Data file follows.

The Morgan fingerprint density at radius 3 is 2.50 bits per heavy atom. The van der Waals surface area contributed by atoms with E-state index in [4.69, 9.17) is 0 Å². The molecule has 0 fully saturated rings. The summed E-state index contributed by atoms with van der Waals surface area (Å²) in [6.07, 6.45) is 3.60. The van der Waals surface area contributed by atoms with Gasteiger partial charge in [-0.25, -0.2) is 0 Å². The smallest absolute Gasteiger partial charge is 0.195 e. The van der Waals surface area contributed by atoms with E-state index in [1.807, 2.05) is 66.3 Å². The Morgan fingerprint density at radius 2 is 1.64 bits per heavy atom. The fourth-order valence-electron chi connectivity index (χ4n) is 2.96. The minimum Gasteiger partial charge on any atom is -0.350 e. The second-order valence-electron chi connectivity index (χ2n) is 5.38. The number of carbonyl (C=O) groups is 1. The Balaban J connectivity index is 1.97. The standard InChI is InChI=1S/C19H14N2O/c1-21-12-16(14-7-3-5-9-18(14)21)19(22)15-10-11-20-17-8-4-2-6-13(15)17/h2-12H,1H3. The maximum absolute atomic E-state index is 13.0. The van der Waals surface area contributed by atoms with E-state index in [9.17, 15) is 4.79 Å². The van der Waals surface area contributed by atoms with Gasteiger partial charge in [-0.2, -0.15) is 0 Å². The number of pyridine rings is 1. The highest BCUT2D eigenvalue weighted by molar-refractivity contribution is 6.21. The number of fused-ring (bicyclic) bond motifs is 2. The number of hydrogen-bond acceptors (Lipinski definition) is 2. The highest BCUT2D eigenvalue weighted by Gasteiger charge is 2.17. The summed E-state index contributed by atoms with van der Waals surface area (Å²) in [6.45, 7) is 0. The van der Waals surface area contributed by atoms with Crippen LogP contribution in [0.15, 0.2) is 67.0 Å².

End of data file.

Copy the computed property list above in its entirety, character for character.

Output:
The Morgan fingerprint density at radius 3 is 2.50 bits per heavy atom. The van der Waals surface area contributed by atoms with E-state index in [4.69, 9.17) is 0 Å². The molecule has 0 fully saturated rings. The summed E-state index contributed by atoms with van der Waals surface area (Å²) in [6.07, 6.45) is 3.60. The van der Waals surface area contributed by atoms with Gasteiger partial charge in [-0.25, -0.2) is 0 Å². The smallest absolute Gasteiger partial charge is 0.195 e. The van der Waals surface area contributed by atoms with E-state index in [1.807, 2.05) is 66.3 Å². The Morgan fingerprint density at radius 2 is 1.64 bits per heavy atom. The fourth-order valence-electron chi connectivity index (χ4n) is 2.96. The minimum Gasteiger partial charge on any atom is -0.350 e. The second-order valence-electron chi connectivity index (χ2n) is 5.38. The number of carbonyl (C=O) groups is 1. The Balaban J connectivity index is 1.97. The standard InChI is InChI=1S/C19H14N2O/c1-21-12-16(14-7-3-5-9-18(14)21)19(22)15-10-11-20-17-8-4-2-6-13(15)17/h2-12H,1H3. The maximum absolute atomic E-state index is 13.0. The van der Waals surface area contributed by atoms with E-state index in [9.17, 15) is 4.79 Å². The van der Waals surface area contributed by atoms with Gasteiger partial charge in [-0.2, -0.15) is 0 Å². The number of pyridine rings is 1. The highest BCUT2D eigenvalue weighted by molar-refractivity contribution is 6.21. The number of fused-ring (bicyclic) bond motifs is 2. The number of hydrogen-bond acceptors (Lipinski definition) is 2. The highest BCUT2D eigenvalue weighted by Gasteiger charge is 2.17. The summed E-state index contributed by atoms with van der Waals surface area (Å²) in [6.45, 7) is 0. The van der Waals surface area contributed by atoms with Crippen LogP contribution in [0.15, 0.2) is 67.0 Å².